The metaverse obsession will cost us innovation elsewhere

If you ask the people that put together the Oxford Dictionary, 2022’s word of the year is Goblin Mode. Those over at Merriam-Webster opted for Gaslighting, but I’m of the opinion that it should actually be metaverse.

While the concept of a metaverse has existed for some time now, a persistent, digital, online world truly came into the zeitgeist this year. This on the back of Facebook announcing a name and branding change to Meta late last year, as it pursued the creation of its own metaverse.

To date those efforts have returned Horizon Worlds and the desire for avatars with legs – not really what one envisions when it comes to the metaverse.

Meta is not alone its pursuit of moving all experiences into a virtual world. We have seen locally for example, digital real estate being sold for future projects in the metaverse. There have also been some tangible developments too, with MTN recently putting on a music festival via Ubuntuland.

Priorities straight?

It is here that I need to ask the question as to who these kinds of projects benefit? As we have seen with other digital developments, namely the proliferation of cryptocurrencies and NFTs in particular, that much of the rhetoric focuses on how these “futureproof” technologies equal the economic playing field or democratises accessibility.

Whether that is indeed the case remains to be seen, but looking at things anecdotally and the number of times where crytpo and NFTs are used to scam unsuspecting people, or plummet in price, do not leave one with much confidence.

Will the metaverse head the same direction? Only time will tell, but for now, it seems to be one area that big tech companies are fixated.

Reports from research firms like McKinsey highlight just how much money is being pumped into the metaverse. Here it notes that that more than $120 billion in investment has poured into this digital area in 2022 alone, with the likes of Meta responsible for much of the spending, even choosing to double down in some respects.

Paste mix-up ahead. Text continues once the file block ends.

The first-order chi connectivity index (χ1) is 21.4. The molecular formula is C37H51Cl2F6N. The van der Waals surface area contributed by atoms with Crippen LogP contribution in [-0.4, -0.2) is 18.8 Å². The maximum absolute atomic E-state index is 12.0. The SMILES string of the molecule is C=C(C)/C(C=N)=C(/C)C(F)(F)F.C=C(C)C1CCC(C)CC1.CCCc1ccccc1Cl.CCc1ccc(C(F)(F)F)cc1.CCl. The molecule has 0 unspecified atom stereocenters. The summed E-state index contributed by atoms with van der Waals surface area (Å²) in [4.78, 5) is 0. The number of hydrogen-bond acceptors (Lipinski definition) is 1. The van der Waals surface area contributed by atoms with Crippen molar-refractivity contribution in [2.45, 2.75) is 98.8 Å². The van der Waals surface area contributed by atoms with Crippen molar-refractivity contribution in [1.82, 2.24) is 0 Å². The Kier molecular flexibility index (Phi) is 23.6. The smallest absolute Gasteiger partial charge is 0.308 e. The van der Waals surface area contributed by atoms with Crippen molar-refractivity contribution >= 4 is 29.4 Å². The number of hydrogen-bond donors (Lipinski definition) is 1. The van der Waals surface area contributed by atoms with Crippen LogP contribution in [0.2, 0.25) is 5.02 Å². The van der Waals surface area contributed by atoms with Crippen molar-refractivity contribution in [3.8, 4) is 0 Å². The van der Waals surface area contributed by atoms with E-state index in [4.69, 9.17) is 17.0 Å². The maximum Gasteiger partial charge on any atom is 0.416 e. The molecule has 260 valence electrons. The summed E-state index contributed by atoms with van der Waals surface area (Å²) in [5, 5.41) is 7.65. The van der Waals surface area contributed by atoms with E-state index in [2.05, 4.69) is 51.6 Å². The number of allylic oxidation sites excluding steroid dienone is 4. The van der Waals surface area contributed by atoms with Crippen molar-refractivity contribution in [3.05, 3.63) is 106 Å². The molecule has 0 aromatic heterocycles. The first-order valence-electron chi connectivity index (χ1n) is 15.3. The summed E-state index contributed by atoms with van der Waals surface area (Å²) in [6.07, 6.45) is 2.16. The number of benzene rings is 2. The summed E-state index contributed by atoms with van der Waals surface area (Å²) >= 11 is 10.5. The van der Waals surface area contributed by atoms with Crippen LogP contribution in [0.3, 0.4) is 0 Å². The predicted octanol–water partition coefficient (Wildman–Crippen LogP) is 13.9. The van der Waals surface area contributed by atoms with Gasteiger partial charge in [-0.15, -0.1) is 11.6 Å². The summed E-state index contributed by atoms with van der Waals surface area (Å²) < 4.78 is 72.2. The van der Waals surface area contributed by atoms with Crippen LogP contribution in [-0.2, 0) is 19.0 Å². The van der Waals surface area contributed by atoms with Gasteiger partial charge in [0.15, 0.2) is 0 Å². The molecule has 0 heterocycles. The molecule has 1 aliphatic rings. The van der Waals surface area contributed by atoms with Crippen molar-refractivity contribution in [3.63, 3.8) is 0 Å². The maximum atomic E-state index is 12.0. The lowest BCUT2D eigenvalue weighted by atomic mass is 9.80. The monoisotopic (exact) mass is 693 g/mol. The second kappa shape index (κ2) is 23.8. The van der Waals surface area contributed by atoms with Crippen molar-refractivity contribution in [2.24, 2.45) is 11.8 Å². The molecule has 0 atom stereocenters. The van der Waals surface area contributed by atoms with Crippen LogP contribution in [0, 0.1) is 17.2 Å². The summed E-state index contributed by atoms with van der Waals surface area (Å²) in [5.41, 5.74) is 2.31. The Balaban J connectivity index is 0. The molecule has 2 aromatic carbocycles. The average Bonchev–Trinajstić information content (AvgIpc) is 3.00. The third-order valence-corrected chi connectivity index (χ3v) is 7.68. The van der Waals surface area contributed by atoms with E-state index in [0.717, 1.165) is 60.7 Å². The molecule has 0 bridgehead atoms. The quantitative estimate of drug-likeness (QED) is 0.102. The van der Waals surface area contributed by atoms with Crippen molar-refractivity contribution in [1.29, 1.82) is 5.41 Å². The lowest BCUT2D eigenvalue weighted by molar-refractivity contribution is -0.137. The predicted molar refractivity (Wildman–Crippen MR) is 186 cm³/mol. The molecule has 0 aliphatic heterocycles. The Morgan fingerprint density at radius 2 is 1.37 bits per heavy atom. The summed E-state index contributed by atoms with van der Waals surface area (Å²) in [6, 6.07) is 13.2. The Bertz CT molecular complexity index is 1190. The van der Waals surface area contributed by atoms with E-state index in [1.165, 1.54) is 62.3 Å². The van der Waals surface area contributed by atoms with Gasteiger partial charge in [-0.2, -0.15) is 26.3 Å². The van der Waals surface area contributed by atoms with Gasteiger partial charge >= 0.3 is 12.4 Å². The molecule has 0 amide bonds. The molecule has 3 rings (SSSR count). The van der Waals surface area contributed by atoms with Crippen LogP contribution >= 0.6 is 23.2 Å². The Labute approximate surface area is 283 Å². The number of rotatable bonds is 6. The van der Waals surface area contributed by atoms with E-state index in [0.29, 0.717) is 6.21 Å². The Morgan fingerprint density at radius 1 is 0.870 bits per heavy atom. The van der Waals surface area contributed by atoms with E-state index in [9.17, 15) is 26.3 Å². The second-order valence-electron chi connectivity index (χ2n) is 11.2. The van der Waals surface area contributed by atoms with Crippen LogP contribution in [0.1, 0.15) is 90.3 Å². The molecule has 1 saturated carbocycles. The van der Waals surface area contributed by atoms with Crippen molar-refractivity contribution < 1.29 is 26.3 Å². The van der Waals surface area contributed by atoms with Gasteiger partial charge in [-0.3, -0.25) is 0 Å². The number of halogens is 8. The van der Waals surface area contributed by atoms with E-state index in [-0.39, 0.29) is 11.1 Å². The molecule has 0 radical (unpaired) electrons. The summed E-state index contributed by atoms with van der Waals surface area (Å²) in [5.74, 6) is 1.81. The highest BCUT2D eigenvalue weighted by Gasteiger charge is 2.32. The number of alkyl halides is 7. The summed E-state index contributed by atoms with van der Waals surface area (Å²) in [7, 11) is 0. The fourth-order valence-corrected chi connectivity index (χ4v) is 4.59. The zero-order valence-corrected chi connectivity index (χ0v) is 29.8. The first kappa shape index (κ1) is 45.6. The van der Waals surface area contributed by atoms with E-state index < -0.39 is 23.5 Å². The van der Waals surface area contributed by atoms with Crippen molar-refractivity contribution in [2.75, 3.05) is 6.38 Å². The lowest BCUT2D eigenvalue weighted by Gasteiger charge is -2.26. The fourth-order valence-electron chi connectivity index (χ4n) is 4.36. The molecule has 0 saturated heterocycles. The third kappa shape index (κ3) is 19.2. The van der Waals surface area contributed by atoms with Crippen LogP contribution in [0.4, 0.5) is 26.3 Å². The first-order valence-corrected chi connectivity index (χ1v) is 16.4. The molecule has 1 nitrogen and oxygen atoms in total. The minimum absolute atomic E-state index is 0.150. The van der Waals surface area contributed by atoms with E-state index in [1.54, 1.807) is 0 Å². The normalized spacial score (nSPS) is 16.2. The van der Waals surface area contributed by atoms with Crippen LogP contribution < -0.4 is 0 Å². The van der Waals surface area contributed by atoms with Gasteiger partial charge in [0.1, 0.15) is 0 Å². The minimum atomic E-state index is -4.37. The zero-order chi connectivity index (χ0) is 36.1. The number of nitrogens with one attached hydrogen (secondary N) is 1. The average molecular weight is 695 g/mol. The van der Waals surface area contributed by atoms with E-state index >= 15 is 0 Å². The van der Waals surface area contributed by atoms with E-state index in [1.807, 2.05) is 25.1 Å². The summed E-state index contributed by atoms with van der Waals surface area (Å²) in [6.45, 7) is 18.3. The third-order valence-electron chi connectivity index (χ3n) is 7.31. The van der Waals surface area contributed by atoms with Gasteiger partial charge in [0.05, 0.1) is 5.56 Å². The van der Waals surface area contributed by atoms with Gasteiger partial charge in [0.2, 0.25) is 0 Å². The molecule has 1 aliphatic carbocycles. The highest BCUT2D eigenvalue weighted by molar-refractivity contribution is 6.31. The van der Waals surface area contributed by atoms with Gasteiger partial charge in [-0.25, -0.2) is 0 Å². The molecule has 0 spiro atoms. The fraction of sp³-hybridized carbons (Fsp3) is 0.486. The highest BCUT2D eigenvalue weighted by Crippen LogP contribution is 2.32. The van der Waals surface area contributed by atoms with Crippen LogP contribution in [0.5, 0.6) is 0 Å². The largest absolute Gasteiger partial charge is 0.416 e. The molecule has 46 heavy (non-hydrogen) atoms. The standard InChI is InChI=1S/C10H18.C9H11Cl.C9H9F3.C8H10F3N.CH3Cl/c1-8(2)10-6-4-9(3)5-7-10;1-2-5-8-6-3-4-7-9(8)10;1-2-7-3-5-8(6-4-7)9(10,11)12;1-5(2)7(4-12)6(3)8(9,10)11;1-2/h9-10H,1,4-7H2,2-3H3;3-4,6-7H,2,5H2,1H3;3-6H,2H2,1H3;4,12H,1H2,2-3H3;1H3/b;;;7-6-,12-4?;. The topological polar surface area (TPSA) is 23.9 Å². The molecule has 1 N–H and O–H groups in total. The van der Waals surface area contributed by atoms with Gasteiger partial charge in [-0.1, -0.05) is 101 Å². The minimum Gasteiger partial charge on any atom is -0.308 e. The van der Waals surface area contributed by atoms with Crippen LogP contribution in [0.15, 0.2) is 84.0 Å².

Even in these early stages, while it may not be accessible to all, of those actively exploring the metaverse, 79 percent of them share said to have spent money within these digital platforms in some sort of guise. Perhaps more concerning is that more than 15 percent of corporate revenue is expected to come from the metaverse within the next five years.

And this is where my disdain for the metaverse comes in. I am not against a virtual world where humans live their lives, akin to something out of Ready Player One or Summer Wars. In fact, I very much look forward to those days. My issue is that the metaverse seems to be a useful distraction for companies obsessed with Web3 and the real problems that exist in the world today.

Big tech must step in

Having just had to deal with a global pandemic that saw misinformation spread like wildfire and division between people being sewn even deeper, there is an economic and energy crisis on the horizon as Russia continues to invade the Ukraine. For South Africans, access to energy is an all too real experience, with 2022 resulting in the highest amount of loadshedding to date.

How can we truly be asked to get excited about the metaverse when we can barely keep the lights on, put fuel in our cars or indeed pay for essentials.

These are the areas that technology companies are needed to step up to help humanity. Once that is addressed, I’m all for having fun in the metaverse.

If I sound particularly negative, I apologise, as I do see interesting applications of this technology, albeit against the backdrop of tragedy. The island nation of Tuvalu for example is turning to the metaverse to ensure that it can carry on existing digitally, as global warming will all but lead to island falling below rising sea levels.

Should technology companies be interested in exploring the metaverse and its potential? Undoubtedly, but not at the cost of innovation that is sorely needed elsewhere.

[Image – Photo by Jens Kreuter on Unsplash]


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